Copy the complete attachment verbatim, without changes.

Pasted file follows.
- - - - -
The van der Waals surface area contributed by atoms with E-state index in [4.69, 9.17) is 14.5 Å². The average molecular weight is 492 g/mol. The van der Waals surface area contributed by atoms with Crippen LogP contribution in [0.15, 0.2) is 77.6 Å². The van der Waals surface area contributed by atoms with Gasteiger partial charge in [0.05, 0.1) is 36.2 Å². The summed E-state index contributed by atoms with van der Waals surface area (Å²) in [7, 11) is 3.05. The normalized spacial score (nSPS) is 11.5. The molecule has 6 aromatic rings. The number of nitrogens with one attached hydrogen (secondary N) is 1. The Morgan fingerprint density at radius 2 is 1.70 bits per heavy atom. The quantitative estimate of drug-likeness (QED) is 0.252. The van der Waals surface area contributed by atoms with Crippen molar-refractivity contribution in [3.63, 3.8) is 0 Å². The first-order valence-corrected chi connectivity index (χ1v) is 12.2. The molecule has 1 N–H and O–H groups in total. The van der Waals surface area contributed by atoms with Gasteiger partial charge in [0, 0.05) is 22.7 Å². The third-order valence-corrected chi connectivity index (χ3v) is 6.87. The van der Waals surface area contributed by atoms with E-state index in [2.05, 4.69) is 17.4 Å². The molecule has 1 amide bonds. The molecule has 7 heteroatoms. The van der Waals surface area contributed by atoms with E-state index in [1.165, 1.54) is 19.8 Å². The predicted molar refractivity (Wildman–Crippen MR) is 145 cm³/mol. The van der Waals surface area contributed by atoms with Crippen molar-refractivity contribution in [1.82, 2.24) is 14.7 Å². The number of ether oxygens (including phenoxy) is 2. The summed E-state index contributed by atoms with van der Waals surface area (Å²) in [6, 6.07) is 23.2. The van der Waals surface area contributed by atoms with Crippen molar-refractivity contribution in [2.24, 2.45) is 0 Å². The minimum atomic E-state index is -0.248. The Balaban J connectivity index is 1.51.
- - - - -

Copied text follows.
The van der Waals surface area contributed by atoms with E-state index in [4.69, 9.17) is 14.5 Å². The average molecular weight is 492 g/mol. The van der Waals surface area contributed by atoms with Crippen LogP contribution in [0.15, 0.2) is 77.6 Å². The van der Waals surface area contributed by atoms with Gasteiger partial charge in [0.05, 0.1) is 36.2 Å². The summed E-state index contributed by atoms with van der Waals surface area (Å²) in [7, 11) is 3.05. The normalized spacial score (nSPS) is 11.5. The molecule has 6 aromatic rings. The number of nitrogens with one attached hydrogen (secondary N) is 1. The Morgan fingerprint density at radius 2 is 1.70 bits per heavy atom. The quantitative estimate of drug-likeness (QED) is 0.252. The van der Waals surface area contributed by atoms with Crippen molar-refractivity contribution in [3.63, 3.8) is 0 Å². The first-order valence-corrected chi connectivity index (χ1v) is 12.2. The molecule has 1 N–H and O–H groups in total. The van der Waals surface area contributed by atoms with Gasteiger partial charge in [0, 0.05) is 22.7 Å². The third-order valence-corrected chi connectivity index (χ3v) is 6.87. The van der Waals surface area contributed by atoms with E-state index in [2.05, 4.69) is 17.4 Å². The molecule has 1 amide bonds. The molecule has 7 heteroatoms. The van der Waals surface area contributed by atoms with E-state index in [1.165, 1.54) is 19.8 Å². The predicted molar refractivity (Wildman–Crippen MR) is 145 cm³/mol. The van der Waals surface area contributed by atoms with Crippen molar-refractivity contribution in [1.82, 2.24) is 14.7 Å². The number of ether oxygens (including phenoxy) is 2. The summed E-state index contributed by atoms with van der Waals surface area (Å²) in [6, 6.07) is 23.2. The van der Waals surface area contributed by atoms with Crippen molar-refractivity contribution in [2.24, 2.45) is 0 Å². The minimum atomic E-state index is -0.248. The Balaban J connectivity index is 1.51.